Tell-tale signs of a shooting star – Comets, meteors and craters in the Solar System

Brief description:
To many ancient civilisations, the tale of a shooting star was an omen of things to come. In this series of activities, pupils will learn that a shooting star or meteor is actually a piece of rock that lights up as it travels through the Earth’s atmosphere. They will also learn why this happens and investigate how craters are formed when a meteor strikes a planetary surface. Extension activities focus on why small meteors can cause large impact craters and why we find so few craters on Earth.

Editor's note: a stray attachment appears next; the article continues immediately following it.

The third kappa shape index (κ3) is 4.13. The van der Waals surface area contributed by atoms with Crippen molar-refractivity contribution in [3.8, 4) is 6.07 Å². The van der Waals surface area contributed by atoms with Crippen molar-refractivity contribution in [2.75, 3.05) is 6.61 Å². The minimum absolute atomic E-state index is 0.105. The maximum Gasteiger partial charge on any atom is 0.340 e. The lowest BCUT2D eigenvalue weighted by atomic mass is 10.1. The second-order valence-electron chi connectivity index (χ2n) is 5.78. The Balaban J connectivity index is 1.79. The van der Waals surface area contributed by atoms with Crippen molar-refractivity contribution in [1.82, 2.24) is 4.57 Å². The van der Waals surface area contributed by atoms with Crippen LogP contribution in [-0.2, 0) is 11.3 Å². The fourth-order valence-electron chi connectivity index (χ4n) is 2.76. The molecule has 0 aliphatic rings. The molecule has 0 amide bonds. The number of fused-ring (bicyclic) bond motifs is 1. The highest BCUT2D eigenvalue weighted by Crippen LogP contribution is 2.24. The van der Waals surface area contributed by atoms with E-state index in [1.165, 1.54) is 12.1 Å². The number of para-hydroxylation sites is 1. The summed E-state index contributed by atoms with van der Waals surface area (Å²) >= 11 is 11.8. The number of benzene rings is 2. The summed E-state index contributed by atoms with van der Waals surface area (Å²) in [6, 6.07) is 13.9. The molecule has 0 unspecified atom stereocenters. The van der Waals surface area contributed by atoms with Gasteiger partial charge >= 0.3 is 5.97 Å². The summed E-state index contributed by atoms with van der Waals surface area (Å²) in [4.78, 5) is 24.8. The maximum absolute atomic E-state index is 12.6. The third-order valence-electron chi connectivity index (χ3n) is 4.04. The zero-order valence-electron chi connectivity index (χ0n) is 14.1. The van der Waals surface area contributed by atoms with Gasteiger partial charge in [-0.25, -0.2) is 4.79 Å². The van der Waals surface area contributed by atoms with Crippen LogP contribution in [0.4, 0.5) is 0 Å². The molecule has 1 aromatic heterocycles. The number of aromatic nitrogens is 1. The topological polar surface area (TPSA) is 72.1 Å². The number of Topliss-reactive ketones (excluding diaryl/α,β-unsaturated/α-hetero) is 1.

Subject: Astronomy, Science
Learning Objectives:


  • Learn that a shooting star, or meteor, is the light produced by a meteoroid traveling through the Earth’s atmosphere.
  • Understand how objects moving at high speeds through the Earth’s atmosphere can cause rapid air compression and this leads to a large rise in temperature.
  • Perform scientific experiments, specifically to investigate how rocks produce craters.
Age range:
10-12 years old
Lesson: 2 to 2.5 hours
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